NZF says property market weakness leads to it calling in some loans, debenture reinvestment rates dropping

NZF says property market weakness leads to it calling in some loans, debenture reinvestment rates dropping

NZF Group, half owner of Mike Pero Mortgage Holdings and 70% owner of Finance Direct, says it has called in some overdue loans due to property market weakness.

(Update adds more detail).

Speaking at the company’s annual meeting today, NZF managing director John Callaghan said the impact of the recent receivership of both Allied Nationwide Finance and South Canterbury Finance had been swift with reinvestment rates reducing. Callaghan also said that with the property market remaining “slow” and a desire to build liquidity within the group, NZF had called in some overdue loans over the last six months.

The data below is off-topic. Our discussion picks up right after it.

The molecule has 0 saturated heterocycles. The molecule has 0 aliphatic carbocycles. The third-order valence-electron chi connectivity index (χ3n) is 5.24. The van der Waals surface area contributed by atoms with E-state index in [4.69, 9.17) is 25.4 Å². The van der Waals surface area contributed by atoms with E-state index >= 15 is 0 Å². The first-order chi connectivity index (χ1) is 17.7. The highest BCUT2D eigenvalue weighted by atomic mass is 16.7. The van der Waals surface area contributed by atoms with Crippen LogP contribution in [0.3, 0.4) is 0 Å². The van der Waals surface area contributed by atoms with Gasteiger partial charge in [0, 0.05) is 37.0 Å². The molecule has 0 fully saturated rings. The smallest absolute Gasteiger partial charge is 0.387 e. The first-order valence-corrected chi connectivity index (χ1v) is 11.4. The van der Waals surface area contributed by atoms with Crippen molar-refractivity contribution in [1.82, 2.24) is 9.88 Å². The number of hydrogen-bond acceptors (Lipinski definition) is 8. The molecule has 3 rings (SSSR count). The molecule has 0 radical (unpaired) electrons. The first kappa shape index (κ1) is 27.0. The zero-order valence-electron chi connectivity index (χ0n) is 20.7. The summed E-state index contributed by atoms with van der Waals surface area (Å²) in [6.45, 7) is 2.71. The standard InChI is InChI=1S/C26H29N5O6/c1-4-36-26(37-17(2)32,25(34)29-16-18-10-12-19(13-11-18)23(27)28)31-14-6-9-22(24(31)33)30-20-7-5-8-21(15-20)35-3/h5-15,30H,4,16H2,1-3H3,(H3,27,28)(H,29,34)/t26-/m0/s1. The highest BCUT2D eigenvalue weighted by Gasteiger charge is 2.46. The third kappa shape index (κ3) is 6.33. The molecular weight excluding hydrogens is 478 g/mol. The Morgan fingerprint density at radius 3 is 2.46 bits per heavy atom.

NZF’s shares fell 10 cents, or 50%, to 10c.

“Pressure still remains to continue to reduce debenture funding, it now only makes up 15.3% of the groups funding and its need to be reduced has been amplified by the collapse of Allied Nationwide and South Canterbury Finance,” Callaghan said.

The Crown retail deposit guarantee, which both subsidiary NZF Money Limited and Finance Direct are covered by, expires on October 12. The company said this had provided a distortion in the market place. As of March 31 NZF Money had secured debenture stock of NZ$58.2 million on issue and Finance Direct NZ$5.6 million.